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Previews

First Look: Facing the Modern

7 October 2013

In this ongoing series, Apollo previews a range of international exhibitions, asking curators to reveal their personal highlights and curatorial impulses. Gemma Blackshaw is the guest curator of ‘Facing the Modern: the Portrait in Vienna 1900’ at the National Gallery in London

Can you tell us a bit about the exhibition?

‘Facing the Modern: The Portrait in Vienna 1900’ explores an extraordinary time and place: the multi-national, multi-ethnic, multi-faith city of Vienna during its reign as imperial capital of the Austro-Hungarian Empire. The period under consideration begins with the Ausgleich (Compromise) of 1867, which was accompanied by the passing of state law to make all citizens of the empire equal for the first time in Austrian history. It ends with the dissolution of Austria-Hungary following its defeat in the First World War in 1918. Within this time-frame, the exhibition looks at the central role played by the portrait in middle-class Viennese society.

What makes this a distinctive show?

‘Facing the Modern’ is a large and ambitious exhibition, but unlike most ‘blockbuster’ shows, it does not concentrate on a single artist. We have the work of some of the most mythologised figures of fin-de-siècle Vienna on display – Klimt and Schiele, Kokoschka and Schönberg – but the exhibition does not focus on them so much as their sitters: the New Viennese. Many of the city’s middle-class families were newly arrived in Vienna. They turned to the portrait to declare their tastes and passions, their ambitions and anxieties, as well as to define their ever-changing relationship with the city. They are the subjects of ‘Facing the Modern’.

How did you come to curate this exhibition?

In 2010 I participated in a workshop organised by the Association of Art Historians on exhibition collaborations between university and museum professionals. The event was memorably entitled ‘Don’t ask for the Mona Lisa!’ and Chris Riopelle from the National Gallery followed it up with a note: what was my latest research, and would it work as a Sainsbury Wing show?

(1918), Egon Schiele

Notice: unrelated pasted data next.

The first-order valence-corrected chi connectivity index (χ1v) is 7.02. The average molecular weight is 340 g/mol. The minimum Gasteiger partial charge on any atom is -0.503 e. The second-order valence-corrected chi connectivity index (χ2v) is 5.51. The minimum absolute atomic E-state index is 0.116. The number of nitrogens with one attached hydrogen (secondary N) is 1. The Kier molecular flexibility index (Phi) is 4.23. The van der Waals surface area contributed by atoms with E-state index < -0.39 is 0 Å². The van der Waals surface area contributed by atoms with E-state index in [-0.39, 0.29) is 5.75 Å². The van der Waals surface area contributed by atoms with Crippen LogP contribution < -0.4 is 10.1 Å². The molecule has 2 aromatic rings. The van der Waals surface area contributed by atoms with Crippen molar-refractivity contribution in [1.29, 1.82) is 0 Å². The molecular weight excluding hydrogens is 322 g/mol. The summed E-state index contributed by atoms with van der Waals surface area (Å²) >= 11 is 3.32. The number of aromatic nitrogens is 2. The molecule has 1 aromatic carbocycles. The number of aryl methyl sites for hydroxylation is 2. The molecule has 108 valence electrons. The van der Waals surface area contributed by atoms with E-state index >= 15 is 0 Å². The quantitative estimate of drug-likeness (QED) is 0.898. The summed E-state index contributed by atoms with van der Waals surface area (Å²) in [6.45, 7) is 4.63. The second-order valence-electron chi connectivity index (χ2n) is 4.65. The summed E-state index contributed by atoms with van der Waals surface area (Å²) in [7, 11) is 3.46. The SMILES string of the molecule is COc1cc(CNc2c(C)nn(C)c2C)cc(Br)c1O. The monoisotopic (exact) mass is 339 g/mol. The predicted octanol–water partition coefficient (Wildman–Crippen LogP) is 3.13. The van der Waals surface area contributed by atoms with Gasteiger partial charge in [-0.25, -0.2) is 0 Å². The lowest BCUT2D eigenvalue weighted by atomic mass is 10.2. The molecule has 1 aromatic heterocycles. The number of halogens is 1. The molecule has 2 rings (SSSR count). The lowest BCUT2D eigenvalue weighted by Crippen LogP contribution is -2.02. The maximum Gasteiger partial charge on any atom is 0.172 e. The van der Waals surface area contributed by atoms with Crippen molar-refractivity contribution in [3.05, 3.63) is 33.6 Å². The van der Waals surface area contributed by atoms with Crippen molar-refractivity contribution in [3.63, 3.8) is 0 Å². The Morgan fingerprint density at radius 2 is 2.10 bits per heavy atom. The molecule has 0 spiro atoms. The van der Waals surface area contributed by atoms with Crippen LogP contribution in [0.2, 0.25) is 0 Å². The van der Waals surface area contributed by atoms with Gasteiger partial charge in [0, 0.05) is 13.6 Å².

Portrait of Albert Paris von Gütersloh (1918), Egon Schiele © Lent by The Minneapolis Institute of Arts, Gift of the P. D. McMillan Land Company

What is likely to be the highlight of the exhibition?

With so many portraits by the city’s most exciting painters on display, it’s impossible to select just one highlight. I think visitors will be particularly thrilled to see both early and late society portraits of women by Klimt. Schiele’s Portrait of Albert Paris von Gütersloh of 1918, on loan from Minneapolis, will be another draw. But I am also sure visitors will be amazed by the work of those artists they encounter for the very first time, such as the exquisite portraits by Isidor Kaufmann. Kaufmann travelled across the Empire painting unidentified Jewish sitters in religious dress in remote places of worship. Highly regarded in Vienna, his portraits ran counter to the city’s trend towards assimilation.

And what’s been the most exciting personal discovery for you?

I really enjoyed meeting Edmund de Waal, acclaimed artist and author of the publishing sensation The Hare with Amber Eyes (2010), at his studio to see the portrait of his great-grandmother, Emmy von Ephrussi, by the Viennese court painter Heinrich von Angeli.

Edmund also showed me a small photograph album containing pictures of Emmy and her friends dressed as their favourite portraits; Emmy appeared as Titian’s Isabella d’Este, Duchess of Mantua, which was in a Viennese collection and was copied by the young Klimt. This album will appear in public for the first time in ‘Facing the Modern’, and Edmund reflects on his family history in the foreword to the book which accompanies the exhibition.

What’s the greatest challenge you’ve faced in preparing this exhibition?

Managing the loan list is always a challenge: a private collector might not want to be parted from a work of art; museums might not be able to lend that portrait but could substitute it with this painting. Holding on to the vision of the original ‘wish-list’ can be difficult. We were very fortunate that much of what we wanted, we were able to obtain.

How are you using the gallery space? What challenges will the hang/installation pose?

The temporary exhibition space on the lower ground floor of the Sainsbury Wing is somewhat inflexible… But the exhibition designer, Alan Farlie of RFK Architects, has divided the largest room to create two corridors of portraits. Anxious sitters, with tense shoulders and clenched hands, stare one another down; for the visitor to the exhibition, it will be an intense viewing experience.

Which other works would you have liked to have included?

We have obtained some of the most spectacular paintings from public and private collections in Vienna: 10 portraits from the Belvedere, for example, and another 10 from the Leopold Museum. But some works of art are both too central to displays and too fragile to travel. Klimt’s Portrait of Sonja Knips of 1898, widely regarded as Vienna’s first truly modern painting, was such a work.

‘Facing the Modern: the Portrait in Vienna 1900’ is at the National Gallery, London from 9 October 2013–12 January 2014.

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